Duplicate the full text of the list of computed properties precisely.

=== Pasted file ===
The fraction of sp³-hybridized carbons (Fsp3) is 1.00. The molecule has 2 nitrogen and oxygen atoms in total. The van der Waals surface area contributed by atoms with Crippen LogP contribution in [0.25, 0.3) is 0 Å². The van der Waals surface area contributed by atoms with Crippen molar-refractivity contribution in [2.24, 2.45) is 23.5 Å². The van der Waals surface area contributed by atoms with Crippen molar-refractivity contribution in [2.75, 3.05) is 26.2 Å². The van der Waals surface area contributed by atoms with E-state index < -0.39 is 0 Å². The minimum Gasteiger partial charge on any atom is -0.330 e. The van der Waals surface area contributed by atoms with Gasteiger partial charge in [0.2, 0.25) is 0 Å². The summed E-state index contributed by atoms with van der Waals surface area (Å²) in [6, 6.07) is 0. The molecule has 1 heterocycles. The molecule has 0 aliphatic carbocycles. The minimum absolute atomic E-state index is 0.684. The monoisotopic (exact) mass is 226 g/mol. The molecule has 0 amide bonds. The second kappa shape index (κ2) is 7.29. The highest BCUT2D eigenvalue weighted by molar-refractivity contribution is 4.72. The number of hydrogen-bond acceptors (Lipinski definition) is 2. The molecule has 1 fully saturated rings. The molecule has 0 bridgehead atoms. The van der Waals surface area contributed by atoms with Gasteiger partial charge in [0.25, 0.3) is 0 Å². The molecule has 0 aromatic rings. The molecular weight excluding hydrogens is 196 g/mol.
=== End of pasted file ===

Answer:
The fraction of sp³-hybridized carbons (Fsp3) is 1.00. The molecule has 2 nitrogen and oxygen atoms in total. The van der Waals surface area contributed by atoms with Crippen LogP contribution in [0.25, 0.3) is 0 Å². The van der Waals surface area contributed by atoms with Crippen molar-refractivity contribution in [2.24, 2.45) is 23.5 Å². The van der Waals surface area contributed by atoms with Crippen molar-refractivity contribution in [2.75, 3.05) is 26.2 Å². The van der Waals surface area contributed by atoms with E-state index < -0.39 is 0 Å². The minimum Gasteiger partial charge on any atom is -0.330 e. The van der Waals surface area contributed by atoms with Gasteiger partial charge in [0.2, 0.25) is 0 Å². The summed E-state index contributed by atoms with van der Waals surface area (Å²) in [6, 6.07) is 0. The molecule has 1 heterocycles. The molecule has 0 aliphatic carbocycles. The minimum absolute atomic E-state index is 0.684. The monoisotopic (exact) mass is 226 g/mol. The molecule has 0 amide bonds. The second kappa shape index (κ2) is 7.29. The highest BCUT2D eigenvalue weighted by molar-refractivity contribution is 4.72. The number of hydrogen-bond acceptors (Lipinski definition) is 2. The molecule has 1 fully saturated rings. The molecule has 0 bridgehead atoms. The van der Waals surface area contributed by atoms with Gasteiger partial charge in [0.25, 0.3) is 0 Å². The molecule has 0 aromatic rings. The molecular weight excluding hydrogens is 196 g/mol.